Direct link to the code for this new version is here. I'm also planning to build a new version of phytools soon.

## Friday, February 10, 2012

### New version of phyl.RMA for reduced major axis regression

I just posted a new version of phyl.RMA which also computes r2, T, df, and a P value for the test. The r2 is just the squared phylogenetic correlation. The other values are based on McArdle (1987). Direct link to code is here.

By default, the function tests the null hypothesis that the RMA slope is equal to 1.0. It is possible to change this default; however it is generally not possible to test for β=0.0 as this would only be true if σY2 was zero.

Here's a quick illustration of how it works, using functions in the geiger package to generate data under the null hypothesis for β (that is, β=1.0), but with λ=0.7:

> require(phytools)
> require(geiger)
> source("phyl.RMA.R")
> tree<-pbtree(n=150)
> X<-sim.char(lambdaTree(tree,0.7), model.matrix=matrix(c(2,1.5,1.5,2),2,2))[,,1]
> rma<-phyl.RMA(tree=tree,X[,1],X[,2],method="lambda")
> rma
\$RMA.beta
 0.1901904 1.0659599
\$V
x        y
x 2.305487 1.913151
y 1.913151 2.619657
\$lambda
 0.7334247
\$logL
 -604.2649
\$test
r2           T          df           P
0.6060265   1.2380363 115.5828809   0.2182114
\$resid
[,1]
t1   -1.543336686
t2    0.250290514
t3   -1.147190156
t4   ...

## Wednesday, February 8, 2012

### New version of phenogram with user control of axis dimensions

An anonymous user request was recently made to add the potential to control the axis dimensions in phenogram. I guessed (correctly) that this would not be too hard, and so I have added this capability to the newest version of the function (direct link to code here).

> args(phenogram)
function (tree, x, fsize = 1, ftype = "reg", colors = NULL, axes = list())
NULL

This is specified as a list containing two components: trait and time. The former should be a vector of length 2 specifying the dimensions of the vertical (trait) axis; and the latter a vector of length 2 giving the desired dimensions on the horizontal (time since the root) axis.

Within the function itself, I have now added the following lines of code (before calling plot.window to create the graph):

plot.new()
if(is.null(axes\$trait)) ylim<-c(min(x),max(x))
else ylim<-axes\$trait
if(is.null(axes\$time))
xlim<-c(min(H),max(H)+fsize*max(strwidth(tree\$tip.label)))
else
xlim<-c(axes\$time,axes\$time+fsize*max(strwidth(tree\$tip.label)))
plot.window(ylim=ylim,xlim=xlim)

This code just uses the vectors provide in axes to specify the dimensions in x & y for the plot - or, if none have been provided, it uses the range of x and nodeHeights(tree) (plus a little bit of extra space to print tip labels).

Let's see how it works:

> source("phenogram.R")
> tree<-pbtree(n=10)
> x<-fastBM(tree)
> phenogram(tree,x) # default settings > phenogram(tree,x,axes=list(trait=c(-2,2))) # change vertical > # change horizontal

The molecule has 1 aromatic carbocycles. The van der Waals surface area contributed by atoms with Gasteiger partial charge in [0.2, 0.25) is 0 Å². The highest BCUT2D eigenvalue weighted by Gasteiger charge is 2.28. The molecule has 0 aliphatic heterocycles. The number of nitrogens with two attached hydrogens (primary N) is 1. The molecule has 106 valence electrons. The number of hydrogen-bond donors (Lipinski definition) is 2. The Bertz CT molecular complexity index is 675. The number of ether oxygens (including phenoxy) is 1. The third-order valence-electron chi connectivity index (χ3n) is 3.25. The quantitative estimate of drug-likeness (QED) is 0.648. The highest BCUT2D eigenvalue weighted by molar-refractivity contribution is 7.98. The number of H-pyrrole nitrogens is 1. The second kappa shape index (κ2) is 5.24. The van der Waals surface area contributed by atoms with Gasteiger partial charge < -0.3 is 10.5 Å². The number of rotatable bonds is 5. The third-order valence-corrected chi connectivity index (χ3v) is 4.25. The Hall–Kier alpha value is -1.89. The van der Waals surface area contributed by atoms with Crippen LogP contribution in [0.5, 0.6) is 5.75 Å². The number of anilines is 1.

> phenogram(tree,x,axes=list(trait=c(-2,2), time=c(1.5,max(nodeHeights(tree))))) It also works with a mapped discrete character. For instance:

> Q<-matrix(c(-2,2,2,-2),2,2)
> mtree<-sim.history(tree,Q)
> cols<-c("blue","red"); names(cols)<-c(1,2)
> phenogram(mtree,x,colors=cols,axes=list(trait=c(-2,2))) Cool.

### New version of phylosig with control of multidimensional optimization migrated to the user

I just posted a new version of phylosig in which I have done two things to address the issue identified by Matt Johnson at Duke. He found that phylosig(...,method="lambda",se=se) failed to converge to the MLE of λ when the branches of the tree were rescaled to be much shorter in length (say to 1/1000 of their original length).

First, I changed the default starting values for ML optimization. In particular, for ML optimization of σ2 I had been using the REML estimate of σ2 conditioned on λ=1.0 and zero measurement error. (This is easy because this is just the mean square of the independent contrasts for the trait.) When we have lots of measurement error, this starting value puts us far past the MLE of σ2 for the full model. In addition, the log-likelihood surface is asymmetric around the MLE for σ2. This can be seen for the log-likelihood of the variance of a normal distribution via the following simple code:

> log.likelihood<-function(sig2,x,mu) sum(dnorm(x,mean=0,sd=sqrt(sig2),log=TRUE))
> x<-rnorm(n=100,sd=sqrt(2),mean=0)
> sig2<-1:100/10
> logL<-apply(as.matrix(sig2),1,log.likelihood,x=x,mu=0)
> plot(sig2,logL,"l") Second, I have also migrated several aspects of the control of the internally used R base package multidimensional optimizer, optim, to the phytools user. In particular, the user can now control the control parameters of optim as well as the starting values for optimization. Users may also notice that I now return the value for convergence (zero is good) & the message on convergence returned by optim.

Direct link to this updated code is here. Note that this only affects optimization of λ with within-species sampling error, because this is the only situation in which optim is used.